Limonene

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Limonene is a colourless liquid hydrocarbon, classified as a cyclic terpene. The D-isomer is the most common form encountered. The name comes from the lemon, as many citrus fruits and some evergreen plants contain high amounts of the D-isomer. It may be recognized as the smell of oranges, lemons, or other citrus fruits.

Properties

Chemical

Limonene is a relatively stable terpene and can be distilled without decomposition, although at elevated temperatures it cracks to form isoprene.

Physical

Limonene is a colorless liquid hydrocarbon. It has a strong smell of orange or lemon peels.

Availability

Limonene can be extracted from citrus fruit peels via steam distillation.

Pure limonene can also be bought online.

Preparation

The synthesis of limonene from basic hydrocarbons is complex, instead it's more efficient to extract it from citrus fruit juice.[1] It is often prepared in introductory organic chemistry classes by steam distilling an orange peel.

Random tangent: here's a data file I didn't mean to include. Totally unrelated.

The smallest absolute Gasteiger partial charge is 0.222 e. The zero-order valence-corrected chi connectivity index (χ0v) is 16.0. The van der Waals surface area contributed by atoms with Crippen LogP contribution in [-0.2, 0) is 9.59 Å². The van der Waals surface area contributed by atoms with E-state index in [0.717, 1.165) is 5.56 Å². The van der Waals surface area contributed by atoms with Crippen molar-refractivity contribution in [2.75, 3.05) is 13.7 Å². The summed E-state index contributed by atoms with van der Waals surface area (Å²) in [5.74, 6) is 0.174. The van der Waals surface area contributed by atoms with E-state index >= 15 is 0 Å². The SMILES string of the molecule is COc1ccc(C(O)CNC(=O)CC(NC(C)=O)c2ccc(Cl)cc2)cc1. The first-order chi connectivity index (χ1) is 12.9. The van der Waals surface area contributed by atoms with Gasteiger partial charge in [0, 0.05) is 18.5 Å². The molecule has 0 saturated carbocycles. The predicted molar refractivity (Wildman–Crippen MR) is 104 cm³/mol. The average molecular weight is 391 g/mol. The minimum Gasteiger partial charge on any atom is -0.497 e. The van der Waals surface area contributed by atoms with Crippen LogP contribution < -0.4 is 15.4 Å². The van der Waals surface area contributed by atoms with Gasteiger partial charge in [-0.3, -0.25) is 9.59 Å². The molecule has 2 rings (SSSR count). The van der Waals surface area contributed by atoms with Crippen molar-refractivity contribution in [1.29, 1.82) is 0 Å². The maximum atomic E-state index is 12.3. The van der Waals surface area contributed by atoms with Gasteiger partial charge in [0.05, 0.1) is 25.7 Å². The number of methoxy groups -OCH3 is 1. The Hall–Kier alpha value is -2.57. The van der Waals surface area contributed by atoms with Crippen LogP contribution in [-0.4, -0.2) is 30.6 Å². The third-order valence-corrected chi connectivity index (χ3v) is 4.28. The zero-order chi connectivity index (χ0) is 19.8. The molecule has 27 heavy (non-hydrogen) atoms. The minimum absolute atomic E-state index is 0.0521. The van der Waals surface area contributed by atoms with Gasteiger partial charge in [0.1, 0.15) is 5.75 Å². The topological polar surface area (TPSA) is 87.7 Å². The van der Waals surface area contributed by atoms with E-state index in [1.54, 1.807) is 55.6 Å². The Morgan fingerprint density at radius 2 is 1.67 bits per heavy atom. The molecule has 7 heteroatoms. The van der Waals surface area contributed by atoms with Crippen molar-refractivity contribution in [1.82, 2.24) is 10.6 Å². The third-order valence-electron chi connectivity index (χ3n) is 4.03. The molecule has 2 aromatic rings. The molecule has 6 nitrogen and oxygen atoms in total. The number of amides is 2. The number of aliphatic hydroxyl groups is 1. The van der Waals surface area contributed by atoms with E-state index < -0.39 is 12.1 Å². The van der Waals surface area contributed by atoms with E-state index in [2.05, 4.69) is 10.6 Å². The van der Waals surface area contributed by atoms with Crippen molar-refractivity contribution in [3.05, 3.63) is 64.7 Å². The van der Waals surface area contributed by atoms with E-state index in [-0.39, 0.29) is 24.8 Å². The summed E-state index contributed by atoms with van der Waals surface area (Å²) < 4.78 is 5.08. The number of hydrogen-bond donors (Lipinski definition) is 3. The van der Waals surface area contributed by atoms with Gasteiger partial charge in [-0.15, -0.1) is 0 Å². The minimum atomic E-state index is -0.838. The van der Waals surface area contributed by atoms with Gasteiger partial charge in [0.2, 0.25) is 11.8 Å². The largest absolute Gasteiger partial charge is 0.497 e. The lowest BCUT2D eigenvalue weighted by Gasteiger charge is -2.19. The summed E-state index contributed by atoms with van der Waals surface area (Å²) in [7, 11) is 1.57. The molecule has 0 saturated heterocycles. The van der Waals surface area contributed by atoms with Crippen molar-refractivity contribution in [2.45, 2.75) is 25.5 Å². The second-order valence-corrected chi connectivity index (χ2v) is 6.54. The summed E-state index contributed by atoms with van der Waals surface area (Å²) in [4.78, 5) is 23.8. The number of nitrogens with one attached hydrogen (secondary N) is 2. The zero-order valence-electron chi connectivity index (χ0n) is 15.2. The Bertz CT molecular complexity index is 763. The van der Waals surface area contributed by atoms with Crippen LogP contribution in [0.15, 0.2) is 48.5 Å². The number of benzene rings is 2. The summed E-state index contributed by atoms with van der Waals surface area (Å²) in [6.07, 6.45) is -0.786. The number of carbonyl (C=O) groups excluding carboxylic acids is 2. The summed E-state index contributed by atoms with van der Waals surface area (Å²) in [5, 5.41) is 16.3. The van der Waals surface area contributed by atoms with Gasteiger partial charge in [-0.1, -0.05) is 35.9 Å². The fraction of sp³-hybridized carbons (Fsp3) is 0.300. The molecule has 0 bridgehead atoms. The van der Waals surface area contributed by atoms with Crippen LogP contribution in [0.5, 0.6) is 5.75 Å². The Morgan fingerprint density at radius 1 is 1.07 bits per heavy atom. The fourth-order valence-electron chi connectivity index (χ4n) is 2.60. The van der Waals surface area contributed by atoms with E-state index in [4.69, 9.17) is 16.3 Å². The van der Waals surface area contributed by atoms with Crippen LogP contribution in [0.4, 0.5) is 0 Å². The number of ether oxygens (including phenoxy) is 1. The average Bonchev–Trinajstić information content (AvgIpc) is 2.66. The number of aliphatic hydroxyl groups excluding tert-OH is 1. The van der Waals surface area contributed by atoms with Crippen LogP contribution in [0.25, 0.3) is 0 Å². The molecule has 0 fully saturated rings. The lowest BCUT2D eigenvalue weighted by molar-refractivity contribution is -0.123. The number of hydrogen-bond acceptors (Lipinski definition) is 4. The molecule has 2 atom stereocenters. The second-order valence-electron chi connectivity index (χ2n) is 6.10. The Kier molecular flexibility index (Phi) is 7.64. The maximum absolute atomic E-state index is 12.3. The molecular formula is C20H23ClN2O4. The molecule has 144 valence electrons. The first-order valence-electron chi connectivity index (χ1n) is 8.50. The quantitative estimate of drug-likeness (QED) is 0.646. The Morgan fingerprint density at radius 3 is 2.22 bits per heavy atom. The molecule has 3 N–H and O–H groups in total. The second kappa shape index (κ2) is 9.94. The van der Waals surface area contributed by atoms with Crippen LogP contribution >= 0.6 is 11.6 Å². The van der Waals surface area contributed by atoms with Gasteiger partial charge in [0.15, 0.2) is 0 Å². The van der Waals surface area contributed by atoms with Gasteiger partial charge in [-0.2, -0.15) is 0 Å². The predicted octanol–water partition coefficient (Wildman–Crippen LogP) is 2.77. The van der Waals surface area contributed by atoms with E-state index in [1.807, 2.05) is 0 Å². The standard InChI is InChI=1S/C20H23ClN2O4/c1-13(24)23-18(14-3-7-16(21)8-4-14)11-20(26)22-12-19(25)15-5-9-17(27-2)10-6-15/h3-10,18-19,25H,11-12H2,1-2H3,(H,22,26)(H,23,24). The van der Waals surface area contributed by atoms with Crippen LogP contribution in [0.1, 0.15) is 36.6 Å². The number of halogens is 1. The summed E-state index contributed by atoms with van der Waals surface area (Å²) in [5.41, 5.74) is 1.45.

Projects

  • Extract various alkaloids from plants

Handling

Safety

Limonene and its oxidation products are skin and respiratory irritants, and limonene-1,2-oxide (formed by aerial oxidation) is a known skin sensitizer.

Storage

Should be stored under an inert gas, as it will slowly oxidize in contact with air.

Disposal

Limonene can be safely burned, however this produces lots of soot. Due to it's relative high flash point (50 °C) and to reduce soot, mix limonene with a more flammable solvent and then burn it. Best to do it outside.

References

  1. http://www.sciencemadness.org/scipics/Nicodem/Limonene.pdf

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